Getting Globalization Right: Rules for Successful Global Investing
Despite the attacks of September 11, 2001 and the wars in Iraq and Afghanistan and ongoing new terrorist threats, globalization is alive and well and slowly rebounding to pre-crisis levels. Businesses that seek success through globalization need to make better "country bets." To determine where they should commit their businesses. They need to assess the prospects of countries for political stability and economic growth. Making better country bets offers the best prospects for prospering in the global economy. A set of 15 principles for "getting globalization right," including estimates of corruption, leadership succession, external threats and others is offered to help businesses make effective assessments of country prospects.
Geo-Politics and Global Business in the New Decade
The twenty-first century will witness the most rapid changes in the history of the world. Technology is on an exponential growth curve. Powerful demographic trends have resulted in fewer births everywhere but especially in the rich countries and in dramatically ageing populations. Fears of climate change are driving public policy and private investments. A number of countries are achieving vast riches and enhanced national power. These and other forces will be identified and their effects on the global economy will be described. Companies that wish to succeed in this century must anticipate and prepare for these changes.
The Triumph Of The Markets: Global Politics And Economics
The gap between the rich countries and the poor countries is not widening. In fact, for the majority of the world's population, that gap is diminishing. Some 60 developing countries have adopted many of the features of market economies and are growing their economies faster than the 30 rich countries. These rapid developers include India and China with 40 percent of the world's population between them. As a result, the gap between a majority of the poor, living in these 60 countries, and the people in rich countries has been diminishing for a decade. But there are another 60 countries in the world that have not adopted the features of market economies and have not joined the trend towards globalization. Their populations are not only not getting richer, but are frequently actually getting poorer. The income gap between those failing states and the rest of the world is widening rapidly. It is from those countries that future global instability and threats to the US will emerge unless the rich countries take concerted and vigorous action to generate economic development in those countries. The implications for business of these changes will be identified.
Crisis Of Globalization And Succeeding In An Unstable World
Whether in business or government, leaders are in the midst of hard times. For many leaders, these hard times provide an opportunity to strengthen their leadership positions. Leaders who seize the opportunities within a crisis can re-fashion their strategic vision for the future of their organizations, remobilize resources, and enlist the powerful emotions generated in a crisis to strengthen their ties with their followers.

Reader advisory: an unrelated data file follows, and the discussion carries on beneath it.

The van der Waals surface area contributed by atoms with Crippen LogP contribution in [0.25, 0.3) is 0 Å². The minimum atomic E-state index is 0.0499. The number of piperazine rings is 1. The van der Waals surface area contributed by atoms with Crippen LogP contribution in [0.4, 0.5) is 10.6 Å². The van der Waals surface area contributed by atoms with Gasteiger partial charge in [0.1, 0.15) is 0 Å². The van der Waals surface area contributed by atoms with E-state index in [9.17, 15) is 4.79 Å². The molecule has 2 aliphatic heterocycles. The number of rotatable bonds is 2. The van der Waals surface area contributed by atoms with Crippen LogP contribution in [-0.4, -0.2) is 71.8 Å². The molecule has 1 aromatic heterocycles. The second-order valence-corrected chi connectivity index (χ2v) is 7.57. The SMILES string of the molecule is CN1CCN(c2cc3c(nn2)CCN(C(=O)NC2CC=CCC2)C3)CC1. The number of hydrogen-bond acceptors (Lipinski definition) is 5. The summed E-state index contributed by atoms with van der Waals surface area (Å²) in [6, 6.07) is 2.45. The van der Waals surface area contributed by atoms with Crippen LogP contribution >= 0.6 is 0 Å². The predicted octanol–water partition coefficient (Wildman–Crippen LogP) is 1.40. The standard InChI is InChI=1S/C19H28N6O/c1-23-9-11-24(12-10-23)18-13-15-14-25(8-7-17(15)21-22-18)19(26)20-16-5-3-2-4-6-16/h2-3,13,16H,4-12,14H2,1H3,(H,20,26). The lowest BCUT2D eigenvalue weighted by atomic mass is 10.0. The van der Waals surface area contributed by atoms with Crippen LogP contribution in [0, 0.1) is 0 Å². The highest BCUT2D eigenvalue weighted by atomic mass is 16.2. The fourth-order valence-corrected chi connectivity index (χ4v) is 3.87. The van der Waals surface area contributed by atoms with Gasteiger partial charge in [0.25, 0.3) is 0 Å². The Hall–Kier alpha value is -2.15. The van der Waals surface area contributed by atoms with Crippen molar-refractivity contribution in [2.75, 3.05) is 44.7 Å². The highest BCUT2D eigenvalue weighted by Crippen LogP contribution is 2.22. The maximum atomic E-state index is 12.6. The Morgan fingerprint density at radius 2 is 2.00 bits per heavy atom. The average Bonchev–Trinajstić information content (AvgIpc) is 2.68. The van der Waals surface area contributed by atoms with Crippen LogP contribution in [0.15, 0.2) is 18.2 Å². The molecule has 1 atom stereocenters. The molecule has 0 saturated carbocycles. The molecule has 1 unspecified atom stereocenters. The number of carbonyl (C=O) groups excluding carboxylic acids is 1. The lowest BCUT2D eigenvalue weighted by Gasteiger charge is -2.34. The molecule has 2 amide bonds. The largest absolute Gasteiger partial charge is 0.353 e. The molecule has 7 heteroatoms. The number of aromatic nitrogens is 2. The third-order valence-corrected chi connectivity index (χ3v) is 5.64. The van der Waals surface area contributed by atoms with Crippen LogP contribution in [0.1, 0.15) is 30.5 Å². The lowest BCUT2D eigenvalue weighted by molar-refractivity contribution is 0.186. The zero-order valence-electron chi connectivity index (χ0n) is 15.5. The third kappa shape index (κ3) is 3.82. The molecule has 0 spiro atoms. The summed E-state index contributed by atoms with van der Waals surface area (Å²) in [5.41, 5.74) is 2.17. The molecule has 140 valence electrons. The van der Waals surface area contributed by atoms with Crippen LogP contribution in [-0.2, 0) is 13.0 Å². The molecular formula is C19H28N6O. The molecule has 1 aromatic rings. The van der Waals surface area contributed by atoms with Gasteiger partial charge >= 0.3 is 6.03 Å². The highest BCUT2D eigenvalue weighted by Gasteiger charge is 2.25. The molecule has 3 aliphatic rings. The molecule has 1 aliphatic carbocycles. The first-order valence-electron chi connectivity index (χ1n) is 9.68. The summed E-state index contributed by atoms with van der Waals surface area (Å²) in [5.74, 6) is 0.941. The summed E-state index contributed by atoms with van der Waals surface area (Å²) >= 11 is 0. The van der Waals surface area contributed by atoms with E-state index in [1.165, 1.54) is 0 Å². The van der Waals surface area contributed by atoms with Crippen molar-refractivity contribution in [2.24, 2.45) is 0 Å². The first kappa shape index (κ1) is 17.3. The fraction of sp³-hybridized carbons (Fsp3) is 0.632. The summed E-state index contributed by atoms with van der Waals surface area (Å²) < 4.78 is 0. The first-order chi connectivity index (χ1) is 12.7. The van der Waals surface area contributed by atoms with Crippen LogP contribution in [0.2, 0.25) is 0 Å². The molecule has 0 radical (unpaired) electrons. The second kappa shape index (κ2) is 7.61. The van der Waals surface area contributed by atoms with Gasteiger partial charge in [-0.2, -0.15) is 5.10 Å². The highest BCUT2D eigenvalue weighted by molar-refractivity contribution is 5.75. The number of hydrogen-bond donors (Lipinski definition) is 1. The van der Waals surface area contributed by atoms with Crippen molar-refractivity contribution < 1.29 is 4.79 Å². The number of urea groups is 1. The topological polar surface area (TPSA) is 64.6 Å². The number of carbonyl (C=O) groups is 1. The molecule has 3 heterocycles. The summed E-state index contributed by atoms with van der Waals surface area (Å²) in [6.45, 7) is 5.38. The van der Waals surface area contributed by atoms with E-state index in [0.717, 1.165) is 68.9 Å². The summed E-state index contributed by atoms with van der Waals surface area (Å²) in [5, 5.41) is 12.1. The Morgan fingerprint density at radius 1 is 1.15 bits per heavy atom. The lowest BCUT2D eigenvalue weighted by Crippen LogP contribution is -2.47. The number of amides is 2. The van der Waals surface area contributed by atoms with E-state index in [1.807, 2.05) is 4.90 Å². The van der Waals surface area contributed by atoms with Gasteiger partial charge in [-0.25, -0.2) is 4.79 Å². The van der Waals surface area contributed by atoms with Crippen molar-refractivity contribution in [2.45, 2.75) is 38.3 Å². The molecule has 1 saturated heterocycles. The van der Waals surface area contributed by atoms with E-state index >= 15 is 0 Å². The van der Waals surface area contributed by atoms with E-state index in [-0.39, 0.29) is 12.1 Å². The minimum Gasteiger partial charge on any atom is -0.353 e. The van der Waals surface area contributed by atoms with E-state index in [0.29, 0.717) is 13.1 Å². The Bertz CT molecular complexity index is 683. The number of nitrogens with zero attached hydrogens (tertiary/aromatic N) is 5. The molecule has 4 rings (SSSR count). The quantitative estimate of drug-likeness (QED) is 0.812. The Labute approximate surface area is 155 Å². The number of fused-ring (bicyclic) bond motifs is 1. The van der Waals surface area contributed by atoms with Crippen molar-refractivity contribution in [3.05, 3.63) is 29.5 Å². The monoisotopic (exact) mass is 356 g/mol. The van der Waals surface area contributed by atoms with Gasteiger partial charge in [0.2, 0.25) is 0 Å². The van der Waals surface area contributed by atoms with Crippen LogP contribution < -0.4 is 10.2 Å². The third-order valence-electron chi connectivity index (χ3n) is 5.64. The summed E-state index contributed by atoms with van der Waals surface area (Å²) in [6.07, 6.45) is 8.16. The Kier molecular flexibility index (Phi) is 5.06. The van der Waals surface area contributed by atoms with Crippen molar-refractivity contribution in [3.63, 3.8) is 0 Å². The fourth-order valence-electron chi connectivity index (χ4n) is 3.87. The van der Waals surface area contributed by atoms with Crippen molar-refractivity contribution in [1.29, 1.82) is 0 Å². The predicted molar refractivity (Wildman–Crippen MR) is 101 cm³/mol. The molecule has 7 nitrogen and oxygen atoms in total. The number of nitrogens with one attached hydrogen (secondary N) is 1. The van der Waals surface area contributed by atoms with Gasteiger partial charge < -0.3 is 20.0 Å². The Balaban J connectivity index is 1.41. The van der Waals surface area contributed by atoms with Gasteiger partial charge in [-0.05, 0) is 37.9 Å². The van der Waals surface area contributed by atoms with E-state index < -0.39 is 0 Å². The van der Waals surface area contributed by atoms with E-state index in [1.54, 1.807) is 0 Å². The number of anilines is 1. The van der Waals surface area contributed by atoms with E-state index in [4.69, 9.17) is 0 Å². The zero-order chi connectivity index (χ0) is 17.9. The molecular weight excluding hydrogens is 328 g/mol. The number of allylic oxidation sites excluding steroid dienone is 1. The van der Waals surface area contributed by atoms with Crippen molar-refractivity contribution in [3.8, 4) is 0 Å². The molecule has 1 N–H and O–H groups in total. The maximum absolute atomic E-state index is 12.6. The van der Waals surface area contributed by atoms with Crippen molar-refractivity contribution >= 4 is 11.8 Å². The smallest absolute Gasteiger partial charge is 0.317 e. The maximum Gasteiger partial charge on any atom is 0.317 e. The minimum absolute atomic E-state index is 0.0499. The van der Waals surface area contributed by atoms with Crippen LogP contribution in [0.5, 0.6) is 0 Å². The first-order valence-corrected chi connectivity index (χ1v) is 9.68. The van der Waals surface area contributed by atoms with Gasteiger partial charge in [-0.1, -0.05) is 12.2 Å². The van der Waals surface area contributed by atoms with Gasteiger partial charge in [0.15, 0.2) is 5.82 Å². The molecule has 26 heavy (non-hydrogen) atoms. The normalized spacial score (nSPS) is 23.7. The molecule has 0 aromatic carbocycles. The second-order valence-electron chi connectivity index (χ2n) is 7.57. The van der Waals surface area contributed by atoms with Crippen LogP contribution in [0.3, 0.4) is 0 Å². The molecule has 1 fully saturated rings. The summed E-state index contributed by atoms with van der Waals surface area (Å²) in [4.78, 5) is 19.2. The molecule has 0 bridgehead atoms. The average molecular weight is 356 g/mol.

Forget The 'Brics' - It's The 'Bicis": Brazil, India, China And Indonesia
Despite President Medvedev's recent efforts to transform Russia, it will remain a laggard in the global economy. The vast mineral income flowing to its government makes market oriented reform difficult. The growth winners will be the BICIs - the rising powers of Brazil, India, China, and Indonesia. Their prospects for continued growth will be assessed. Indonesia is an often-overlooked winner in the global economy. It is the world's most populous country. It is a political democracy working hard to diminish corruption. It has had years of >6 percent growth. These four countries will become major economic and political powers.
At Chicago Booth, Zonis taught courses on the International Political Economy, Political Risk, and Business Leadership. He was the first professor at the Business School to teach a course on the effects of digital technologies on global business. He was given the Norman Maclean Award in 2013 for outstanding contributions to teaching and to the student experience of life on campus.
He also consults to corporations and professional asset management firms throughout the world, helping them to identify, assess, and manage their political risks in the changing global environment. He is a member of the Board of Advisers for the Comptroller General of the United States at the GAO, the Board of Directors of CNA Financial, a Fellow of PWC Advisory Services, and also a member of the Board of Directors of the Fondation Etats Unis.
Zonis has written extensively on globalization, digital technologies, emerging markets, Middle Eastern politics, the oil industry, Russia, and U.S. foreign policy. He is a leading authority on the Middle East and has spent the last 50 years studying Islam and the Middle East. He is the former director of the Center for Middle Eastern Studies at the University of Chicago and former president of the American Institute of Iranian Studies. He has lived in Iran, hitchhiked in Afghanistan in and Pakistan 1963, studied Islam in Iraq beginning in 1964, and has traveled extensively throughout other parts of the region, as well.
His writings have been published in numerous journals. His books include Risk Rules: How Local Politics Threaten the Global Economy (May 2011); The Kimchi Matters: Global Business and Local Politics in a Crisis Driven World; The Eastern European Opportunity; Majestic Failure: The Fall of the Shah; Khomeini and the Islamic Republic of Iran; and The Political Elite of Iran.
He was educated at Yale University, the Harvard Business School, the Massachusetts Institute of Technology, where he received a Ph.D. in Political Science, and the Institute for Psychoanalysis, Chicago, where he received psychoanalytic training